This post is sponsored by Tomcat Repellents. As always, all ideas and opinions are entirely my own.
There’s no ifs, ands, or buts about it – gardening is hard work! Don’t get me wrong, because I do love gardening. I go overboard planting flowers every year, and we have a few raised beds in the backyard for growing vegetables and herbs. We love eating fresh veggies from our garden, and I enjoy the beautiful flowers I plant all summer long. But as rewarding as gardening can be, it does come at a price. Gardening requires an investment of your time, energy, and money.
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As we know, the goal of any smart investment is to get a return – that is, to end up with more than you started with. But when you make an investment, you assume the risk of ending up with less than you started with. A successful investment strategy involves making educated decisions to reduce risk and (hopefully) maximize your return. You can apply the same strategy to your investments of time, energy, and money in your garden! Today I’ll be sharing how thinking like an investor can help you grow your best garden ever.
Protecting Your Time And Energy Investments
The two biggest investments you’ll make in your garden are your time and energy. And unfortunately, humanity has not yet invented a way to get back the time and energy you spend working on your garden. (You know, beyond the satisfaction of a job well done, or maybe the tan you got while you were working outside.)
The best you can do with your investment of time and energy is to make sure you’re not spending more time or energy than is necessary. In investment terms, this is called “risk management.” So let’s think like an investor! What are some garden-related risks that would require more of your time and energy to sort out, and how can you avoid them?
Risk 1 – Animals
Animals are great, until they’re in your backyard making a snack out of your vegetable garden. Applying a repellent is a simple step you can take to help keep animals away from your precious plants. Tomcat Repellents have essential oils in their formulas that animals don’t like to smell or taste, which deters deer, rabbits, groundhogs, squirrels and other small animals from eating your plants.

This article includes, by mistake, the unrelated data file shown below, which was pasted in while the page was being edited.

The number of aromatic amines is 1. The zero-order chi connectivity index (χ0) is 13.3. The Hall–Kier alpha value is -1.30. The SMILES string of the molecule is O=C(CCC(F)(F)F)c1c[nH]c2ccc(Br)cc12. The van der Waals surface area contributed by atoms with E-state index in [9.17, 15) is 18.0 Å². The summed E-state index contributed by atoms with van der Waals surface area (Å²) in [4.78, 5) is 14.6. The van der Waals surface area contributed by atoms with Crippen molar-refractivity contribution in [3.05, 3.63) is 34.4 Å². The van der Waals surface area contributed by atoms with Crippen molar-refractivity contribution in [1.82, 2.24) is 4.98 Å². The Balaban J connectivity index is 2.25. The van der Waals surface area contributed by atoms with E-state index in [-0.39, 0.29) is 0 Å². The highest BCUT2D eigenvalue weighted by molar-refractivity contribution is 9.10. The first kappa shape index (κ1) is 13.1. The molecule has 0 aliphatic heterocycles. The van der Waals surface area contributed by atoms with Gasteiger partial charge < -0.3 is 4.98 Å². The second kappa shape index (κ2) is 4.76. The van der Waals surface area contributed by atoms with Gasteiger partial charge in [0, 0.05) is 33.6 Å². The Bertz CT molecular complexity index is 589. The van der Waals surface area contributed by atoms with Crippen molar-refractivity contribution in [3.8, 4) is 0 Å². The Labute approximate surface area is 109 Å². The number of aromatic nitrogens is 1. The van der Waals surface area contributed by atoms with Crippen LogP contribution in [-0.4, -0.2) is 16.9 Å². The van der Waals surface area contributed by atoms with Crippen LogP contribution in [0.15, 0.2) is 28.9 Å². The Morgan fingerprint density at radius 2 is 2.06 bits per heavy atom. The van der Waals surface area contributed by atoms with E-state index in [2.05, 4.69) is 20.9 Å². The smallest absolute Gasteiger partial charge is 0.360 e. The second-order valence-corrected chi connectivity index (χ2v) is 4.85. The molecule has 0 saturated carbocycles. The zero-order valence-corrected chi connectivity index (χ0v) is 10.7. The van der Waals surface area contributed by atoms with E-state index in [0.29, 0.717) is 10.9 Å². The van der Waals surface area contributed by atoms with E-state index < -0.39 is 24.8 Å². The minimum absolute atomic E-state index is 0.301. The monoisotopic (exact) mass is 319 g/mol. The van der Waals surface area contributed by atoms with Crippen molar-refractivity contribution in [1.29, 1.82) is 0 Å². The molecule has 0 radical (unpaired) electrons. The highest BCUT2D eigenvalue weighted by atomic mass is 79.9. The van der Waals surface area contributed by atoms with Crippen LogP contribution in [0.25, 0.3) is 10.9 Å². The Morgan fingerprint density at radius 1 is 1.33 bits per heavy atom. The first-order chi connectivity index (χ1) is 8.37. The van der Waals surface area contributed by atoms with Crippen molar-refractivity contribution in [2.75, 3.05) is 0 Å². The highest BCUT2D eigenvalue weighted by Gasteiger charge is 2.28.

Tomcat Repellents are also long-lasting, rain-resistant, and may be used around people and pets when used as directed. Applying a repellent like this is any easy way to reduce the risk of animals roughing up your garden!
Risk 2 – Plant Disease
Plants can get diseases just like people can, and if left untreated, those diseases can wreak havoc on your plants, and even decimate your garden entirely. There are plenty of different bacterial, fungal, and viral infections that affect certain plants in certain areas, so here are some good general tips to follow to help avoid plant disease entirely.
The first thing you can do to avoid plant disease is keep your plants pruned and your garden free of weeds. This encourages healthy air circulation between and around your plants, and that will keep certain damp-loving bacteria and fungi at bay. (Hate weeding? A layer of organic mulch like wood chips or bark can help keep the weeds down!)